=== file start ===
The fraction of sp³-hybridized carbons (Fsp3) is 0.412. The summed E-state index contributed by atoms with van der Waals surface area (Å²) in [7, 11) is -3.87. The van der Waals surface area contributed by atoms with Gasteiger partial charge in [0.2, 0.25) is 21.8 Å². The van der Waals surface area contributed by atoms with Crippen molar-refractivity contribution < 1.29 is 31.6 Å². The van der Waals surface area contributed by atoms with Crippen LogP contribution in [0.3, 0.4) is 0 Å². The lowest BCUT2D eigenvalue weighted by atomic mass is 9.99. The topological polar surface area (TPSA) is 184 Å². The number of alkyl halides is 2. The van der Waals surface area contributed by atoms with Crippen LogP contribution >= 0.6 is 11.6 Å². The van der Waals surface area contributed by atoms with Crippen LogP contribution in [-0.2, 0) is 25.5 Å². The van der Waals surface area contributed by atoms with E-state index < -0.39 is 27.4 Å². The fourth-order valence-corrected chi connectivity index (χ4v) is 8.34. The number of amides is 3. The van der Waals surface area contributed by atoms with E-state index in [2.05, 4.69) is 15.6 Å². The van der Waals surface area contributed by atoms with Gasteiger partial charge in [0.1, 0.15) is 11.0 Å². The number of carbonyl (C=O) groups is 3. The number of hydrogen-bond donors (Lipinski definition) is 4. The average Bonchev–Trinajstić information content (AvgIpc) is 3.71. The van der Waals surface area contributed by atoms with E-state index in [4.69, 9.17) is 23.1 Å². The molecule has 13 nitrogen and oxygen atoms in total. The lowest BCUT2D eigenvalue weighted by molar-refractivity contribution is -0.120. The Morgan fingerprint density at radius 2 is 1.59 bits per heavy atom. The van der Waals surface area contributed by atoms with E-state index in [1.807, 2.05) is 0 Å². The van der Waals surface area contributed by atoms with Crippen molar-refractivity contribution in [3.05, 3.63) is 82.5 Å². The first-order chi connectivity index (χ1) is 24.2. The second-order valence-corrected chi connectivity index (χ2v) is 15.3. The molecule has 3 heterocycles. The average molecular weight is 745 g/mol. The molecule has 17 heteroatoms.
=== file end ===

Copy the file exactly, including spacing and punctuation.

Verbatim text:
The fraction of sp³-hybridized carbons (Fsp3) is 0.412. The summed E-state index contributed by atoms with van der Waals surface area (Å²) in [7, 11) is -3.87. The van der Waals surface area contributed by atoms with Gasteiger partial charge in [0.2, 0.25) is 21.8 Å². The van der Waals surface area contributed by atoms with Crippen molar-refractivity contribution < 1.29 is 31.6 Å². The van der Waals surface area contributed by atoms with Crippen LogP contribution in [0.3, 0.4) is 0 Å². The lowest BCUT2D eigenvalue weighted by atomic mass is 9.99. The topological polar surface area (TPSA) is 184 Å². The number of alkyl halides is 2. The van der Waals surface area contributed by atoms with Crippen LogP contribution >= 0.6 is 11.6 Å². The van der Waals surface area contributed by atoms with Crippen LogP contribution in [-0.2, 0) is 25.5 Å². The van der Waals surface area contributed by atoms with E-state index < -0.39 is 27.4 Å². The fourth-order valence-corrected chi connectivity index (χ4v) is 8.34. The number of amides is 3. The van der Waals surface area contributed by atoms with E-state index in [2.05, 4.69) is 15.6 Å². The van der Waals surface area contributed by atoms with Gasteiger partial charge in [0.1, 0.15) is 11.0 Å². The number of carbonyl (C=O) groups is 3. The number of hydrogen-bond donors (Lipinski definition) is 4. The average Bonchev–Trinajstić information content (AvgIpc) is 3.71. The van der Waals surface area contributed by atoms with E-state index in [4.69, 9.17) is 23.1 Å². The molecule has 13 nitrogen and oxygen atoms in total. The lowest BCUT2D eigenvalue weighted by molar-refractivity contribution is -0.120. The Morgan fingerprint density at radius 2 is 1.59 bits per heavy atom. The van der Waals surface area contributed by atoms with E-state index in [1.807, 2.05) is 0 Å². The van der Waals surface area contributed by atoms with Crippen molar-refractivity contribution in [3.05, 3.63) is 82.5 Å². The first-order chi connectivity index (χ1) is 24.2. The second-order valence-corrected chi connectivity index (χ2v) is 15.3. The molecule has 3 heterocycles. The average molecular weight is 745 g/mol. The molecule has 17 heteroatoms.